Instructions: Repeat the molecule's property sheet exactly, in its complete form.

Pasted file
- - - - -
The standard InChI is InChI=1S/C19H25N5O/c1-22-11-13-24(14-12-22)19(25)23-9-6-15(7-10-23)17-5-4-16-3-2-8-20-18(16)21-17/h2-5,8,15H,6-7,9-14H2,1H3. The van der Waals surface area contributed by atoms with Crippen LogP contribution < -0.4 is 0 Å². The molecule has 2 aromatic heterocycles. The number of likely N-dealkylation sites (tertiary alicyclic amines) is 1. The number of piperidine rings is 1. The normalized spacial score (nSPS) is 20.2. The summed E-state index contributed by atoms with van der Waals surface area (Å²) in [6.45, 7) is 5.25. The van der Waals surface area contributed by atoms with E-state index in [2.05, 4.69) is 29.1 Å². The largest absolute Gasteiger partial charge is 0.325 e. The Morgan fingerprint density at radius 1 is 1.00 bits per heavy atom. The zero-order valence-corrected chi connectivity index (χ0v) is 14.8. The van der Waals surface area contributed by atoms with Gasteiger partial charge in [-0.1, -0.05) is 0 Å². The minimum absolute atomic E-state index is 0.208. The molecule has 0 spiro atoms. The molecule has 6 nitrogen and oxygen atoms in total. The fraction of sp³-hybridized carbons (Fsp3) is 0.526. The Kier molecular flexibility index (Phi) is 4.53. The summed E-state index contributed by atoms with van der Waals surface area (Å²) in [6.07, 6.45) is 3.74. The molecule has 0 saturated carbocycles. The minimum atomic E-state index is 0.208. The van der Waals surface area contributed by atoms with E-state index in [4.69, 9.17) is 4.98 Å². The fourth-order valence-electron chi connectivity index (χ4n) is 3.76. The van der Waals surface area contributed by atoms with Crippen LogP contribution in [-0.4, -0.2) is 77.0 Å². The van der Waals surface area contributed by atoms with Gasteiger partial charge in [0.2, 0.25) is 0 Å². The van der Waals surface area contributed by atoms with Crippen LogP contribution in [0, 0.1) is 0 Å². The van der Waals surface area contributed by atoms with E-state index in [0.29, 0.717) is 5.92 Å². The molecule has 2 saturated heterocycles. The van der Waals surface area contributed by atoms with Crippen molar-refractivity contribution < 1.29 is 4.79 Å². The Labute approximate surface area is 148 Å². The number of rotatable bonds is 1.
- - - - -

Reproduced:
The standard InChI is InChI=1S/C19H25N5O/c1-22-11-13-24(14-12-22)19(25)23-9-6-15(7-10-23)17-5-4-16-3-2-8-20-18(16)21-17/h2-5,8,15H,6-7,9-14H2,1H3. The van der Waals surface area contributed by atoms with Crippen LogP contribution < -0.4 is 0 Å². The molecule has 2 aromatic heterocycles. The number of likely N-dealkylation sites (tertiary alicyclic amines) is 1. The number of piperidine rings is 1. The normalized spacial score (nSPS) is 20.2. The summed E-state index contributed by atoms with van der Waals surface area (Å²) in [6.45, 7) is 5.25. The van der Waals surface area contributed by atoms with E-state index in [2.05, 4.69) is 29.1 Å². The largest absolute Gasteiger partial charge is 0.325 e. The Morgan fingerprint density at radius 1 is 1.00 bits per heavy atom. The zero-order valence-corrected chi connectivity index (χ0v) is 14.8. The van der Waals surface area contributed by atoms with Gasteiger partial charge in [-0.1, -0.05) is 0 Å². The minimum absolute atomic E-state index is 0.208. The molecule has 0 spiro atoms. The molecule has 6 nitrogen and oxygen atoms in total. The fraction of sp³-hybridized carbons (Fsp3) is 0.526. The Kier molecular flexibility index (Phi) is 4.53. The summed E-state index contributed by atoms with van der Waals surface area (Å²) in [6.07, 6.45) is 3.74. The molecule has 0 saturated carbocycles. The minimum atomic E-state index is 0.208. The van der Waals surface area contributed by atoms with E-state index in [4.69, 9.17) is 4.98 Å². The fourth-order valence-electron chi connectivity index (χ4n) is 3.76. The van der Waals surface area contributed by atoms with Crippen LogP contribution in [-0.4, -0.2) is 77.0 Å². The van der Waals surface area contributed by atoms with Gasteiger partial charge in [0.2, 0.25) is 0 Å². The van der Waals surface area contributed by atoms with Crippen LogP contribution in [0, 0.1) is 0 Å². The van der Waals surface area contributed by atoms with E-state index in [0.29, 0.717) is 5.92 Å². The molecule has 2 saturated heterocycles. The van der Waals surface area contributed by atoms with Crippen molar-refractivity contribution < 1.29 is 4.79 Å². The Labute approximate surface area is 148 Å². The number of rotatable bonds is 1.